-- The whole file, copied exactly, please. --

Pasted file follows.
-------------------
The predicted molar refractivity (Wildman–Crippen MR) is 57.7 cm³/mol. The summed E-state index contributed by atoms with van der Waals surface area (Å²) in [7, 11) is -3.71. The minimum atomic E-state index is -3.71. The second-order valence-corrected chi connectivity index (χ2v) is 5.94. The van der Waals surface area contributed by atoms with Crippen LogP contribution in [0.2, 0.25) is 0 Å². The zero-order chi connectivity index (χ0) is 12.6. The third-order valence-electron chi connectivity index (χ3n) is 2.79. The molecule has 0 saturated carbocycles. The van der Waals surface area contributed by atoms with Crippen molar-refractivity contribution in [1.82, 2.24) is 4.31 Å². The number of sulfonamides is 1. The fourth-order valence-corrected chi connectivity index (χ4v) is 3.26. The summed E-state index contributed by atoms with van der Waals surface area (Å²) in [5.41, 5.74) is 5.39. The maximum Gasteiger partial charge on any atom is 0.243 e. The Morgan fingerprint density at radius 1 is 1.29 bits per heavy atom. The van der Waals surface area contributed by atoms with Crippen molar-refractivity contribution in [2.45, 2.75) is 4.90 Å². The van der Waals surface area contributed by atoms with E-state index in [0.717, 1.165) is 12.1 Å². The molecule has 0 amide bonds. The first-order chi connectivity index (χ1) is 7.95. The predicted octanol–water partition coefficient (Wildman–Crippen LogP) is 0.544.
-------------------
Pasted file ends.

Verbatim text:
The predicted molar refractivity (Wildman–Crippen MR) is 57.7 cm³/mol. The summed E-state index contributed by atoms with van der Waals surface area (Å²) in [7, 11) is -3.71. The minimum atomic E-state index is -3.71. The second-order valence-corrected chi connectivity index (χ2v) is 5.94. The van der Waals surface area contributed by atoms with Crippen LogP contribution in [0.2, 0.25) is 0 Å². The zero-order chi connectivity index (χ0) is 12.6. The third-order valence-electron chi connectivity index (χ3n) is 2.79. The molecule has 0 saturated carbocycles. The van der Waals surface area contributed by atoms with Crippen molar-refractivity contribution in [1.82, 2.24) is 4.31 Å². The number of sulfonamides is 1. The fourth-order valence-corrected chi connectivity index (χ4v) is 3.26. The summed E-state index contributed by atoms with van der Waals surface area (Å²) in [5.41, 5.74) is 5.39. The maximum Gasteiger partial charge on any atom is 0.243 e. The Morgan fingerprint density at radius 1 is 1.29 bits per heavy atom. The van der Waals surface area contributed by atoms with Crippen molar-refractivity contribution in [2.45, 2.75) is 4.90 Å². The van der Waals surface area contributed by atoms with E-state index in [0.717, 1.165) is 12.1 Å². The molecule has 0 amide bonds. The first-order chi connectivity index (χ1) is 7.95. The predicted octanol–water partition coefficient (Wildman–Crippen LogP) is 0.544.